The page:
If you are looking for a fall road trip that is a bit out of the ordinary, Ricketts Glen State Park is the perfect day trip for hikers, nature lovers and families in search of a mini-adventure. Located in Benton, PA, northwest of Wilkes-Barre, and approximately 2.5 hours from Newtown, the park is often described as one of the most idyllic areas in Pennsylvania.
The 13,000-acre park contains over 28 miles of gorgeous hiking trails where visitors can experience lush forests and diverse wildlife. But best of all, and what makes the park truly unique, is that it is home to a stunning 22 free-flowing waterfalls all of which can be easily seen in one day. The sheer number of falls visible within a 5-mile radius has helped the park earn its reputation as the ultimate waterfall experience in the eastern United States.
Ricketts Glen’s waterfalls were the main attraction for a local hotel from 1873-1903, and the park itself is named for the hotel’s proprietor, U.S. Army Colonel Robert Bruce Ricketts who was a Civil War artillery officer and businessman. Ricketts owned 80,000 acres of land in Pennsylvania which he intended to harvest for timber. However, when hikers in the area began to discover numerous falls on the land, he preserved much of it, building trails along the falls to attract local tourists to his hotel. After his death, Ricketts’s heirs began selling the land to the Pennsylvania Game Commission and in 1930 the area was approved as a national park. World War II curtailed those plans, but eventually, in 1944, the falls land was turned over to the Commonwealth of Pennsylvania to create a state park. The state continued to purchase additional land around the falls until the park was fully established.
The most popular hikes at Ricketts Glen are along the Falls Trail which boasts breathtaking waterfalls at virtually every turn. Nearly all of the park’s 22 falls can be seen via a 7-mile loop which takes approximately 3.5 to 5 hours to complete, leading hikers through huge rock formations and past the majestic Ganoga Falls, the highest waterfall in the park, at 94 feet. The more tranquil falls range in height from 10 to 40 feet but are just as impressive. While most visitors find the hike to be only moderately challenging, some visitors note that the trail has a few tricky areas, with steep steps and drop-offs, occasional slippery or muddy areas, and uneven terrain. The full loop is recommended for people who are in fairly good physical condition (so hit the elliptical or do a few extra squats at the gym before you go!) and for families with older children. There is also a shorter 3.2-mile loop along the Falls Trail that still allows hikers to experience most of the falls. For less adventurous hikers or families with young children, there are also a number of relatively easy (but equally scenic) trails. Evergreen Trail offers leisurely walking paths and Adams Falls which is considered one of the most beautiful waterfalls in the park. It is located just a few steps from the Evergreen parking area making it ideal for a quick visit.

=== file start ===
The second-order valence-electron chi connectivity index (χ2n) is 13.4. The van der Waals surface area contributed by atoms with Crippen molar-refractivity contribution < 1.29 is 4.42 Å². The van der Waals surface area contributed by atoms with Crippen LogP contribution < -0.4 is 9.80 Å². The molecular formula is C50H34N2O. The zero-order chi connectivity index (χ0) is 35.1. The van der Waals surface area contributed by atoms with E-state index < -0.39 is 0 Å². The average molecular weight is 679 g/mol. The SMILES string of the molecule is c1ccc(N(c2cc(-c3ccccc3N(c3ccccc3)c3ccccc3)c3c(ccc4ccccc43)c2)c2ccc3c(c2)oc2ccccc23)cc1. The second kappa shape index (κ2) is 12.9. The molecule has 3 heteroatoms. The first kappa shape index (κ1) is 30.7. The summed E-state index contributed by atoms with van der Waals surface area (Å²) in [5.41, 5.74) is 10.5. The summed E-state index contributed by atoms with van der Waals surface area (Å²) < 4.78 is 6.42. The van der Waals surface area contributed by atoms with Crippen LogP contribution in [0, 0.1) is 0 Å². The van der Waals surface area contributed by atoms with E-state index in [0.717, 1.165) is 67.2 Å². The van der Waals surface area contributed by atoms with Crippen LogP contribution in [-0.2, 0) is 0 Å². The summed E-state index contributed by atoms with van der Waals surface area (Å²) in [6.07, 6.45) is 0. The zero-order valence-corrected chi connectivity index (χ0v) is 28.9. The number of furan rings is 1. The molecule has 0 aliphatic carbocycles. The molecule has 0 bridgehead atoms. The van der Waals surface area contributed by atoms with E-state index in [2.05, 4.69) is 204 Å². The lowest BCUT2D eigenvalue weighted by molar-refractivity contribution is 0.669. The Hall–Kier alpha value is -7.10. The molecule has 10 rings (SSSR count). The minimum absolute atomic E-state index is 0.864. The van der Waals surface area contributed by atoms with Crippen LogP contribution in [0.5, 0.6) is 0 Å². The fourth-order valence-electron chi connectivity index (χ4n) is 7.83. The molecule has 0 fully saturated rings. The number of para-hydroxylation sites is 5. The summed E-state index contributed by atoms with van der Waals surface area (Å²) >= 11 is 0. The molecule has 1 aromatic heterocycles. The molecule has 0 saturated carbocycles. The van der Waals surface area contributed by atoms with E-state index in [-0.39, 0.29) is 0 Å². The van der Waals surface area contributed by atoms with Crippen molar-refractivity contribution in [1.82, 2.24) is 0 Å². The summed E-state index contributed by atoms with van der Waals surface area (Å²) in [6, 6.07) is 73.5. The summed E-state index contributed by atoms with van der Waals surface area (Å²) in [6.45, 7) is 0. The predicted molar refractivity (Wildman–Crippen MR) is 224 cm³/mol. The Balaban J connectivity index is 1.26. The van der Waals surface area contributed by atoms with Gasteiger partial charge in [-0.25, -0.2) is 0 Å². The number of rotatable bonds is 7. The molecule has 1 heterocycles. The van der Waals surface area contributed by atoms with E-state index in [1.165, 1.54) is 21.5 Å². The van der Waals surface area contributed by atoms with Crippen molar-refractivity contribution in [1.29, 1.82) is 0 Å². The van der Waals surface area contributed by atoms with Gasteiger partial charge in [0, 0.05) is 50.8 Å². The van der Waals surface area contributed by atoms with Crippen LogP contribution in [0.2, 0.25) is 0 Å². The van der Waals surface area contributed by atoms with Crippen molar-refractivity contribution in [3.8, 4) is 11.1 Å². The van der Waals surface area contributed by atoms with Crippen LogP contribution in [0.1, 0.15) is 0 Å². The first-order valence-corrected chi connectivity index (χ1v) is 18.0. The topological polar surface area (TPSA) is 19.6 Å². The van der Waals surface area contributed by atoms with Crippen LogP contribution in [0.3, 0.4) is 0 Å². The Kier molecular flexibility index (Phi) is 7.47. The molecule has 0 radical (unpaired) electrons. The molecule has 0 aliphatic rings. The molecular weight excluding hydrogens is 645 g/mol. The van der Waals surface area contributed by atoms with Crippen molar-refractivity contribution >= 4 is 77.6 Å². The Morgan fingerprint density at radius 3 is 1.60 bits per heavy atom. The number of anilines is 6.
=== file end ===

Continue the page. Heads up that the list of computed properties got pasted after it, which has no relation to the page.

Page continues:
Ricketts Glen is also home to Lake Jean, a serene 245-acre lake with a 600-foot beach area that is perfect for relaxing or having a picnic after a long day of hiking. Fishing is allowed at the lake which contains warm water game fish, panfish and trout. Swimming and boating are also allowed during the summer season, with rowboats, paddleboats, kayaks, canoes and paddleboards available for rental. For those looking for an extended visit, campsites and cabin rentals are available at reasonable rates.
The park is open 365 days a year from sunrise until sunset and offers free access to both the trails and the beach.
Though you may remember that catchy TLC song from the 90s that warned us “Don’t go chasing waterfalls”, with outdoor activities galore and spectacular scenery, Ricketts Glen is worth the chase!
1. Plan to arrive early in the day. The trails can become somewhat crowded in the afternoon, especially on weekends. The Lake Rose parking lot offers the closest access to the Falls Trail but fills up quickly during peak times.
2. Wear real hiking shoes or shoes with good tread. The trails are steep at times and the terrain can be uneven or slippery in places.
3. Stop by the visitors center for a map and information about the best way to navigate the trails so that the easiest part of your hike (i.e. the downhill portion!) is on your return.
4. Plan on bringing water, snacks and/or lunch as you will most likely be spending several hours, if not most of the day, in the park.
5. The best time to visit the park is after a rainfall when water levels are higher and the falls are more dramatic.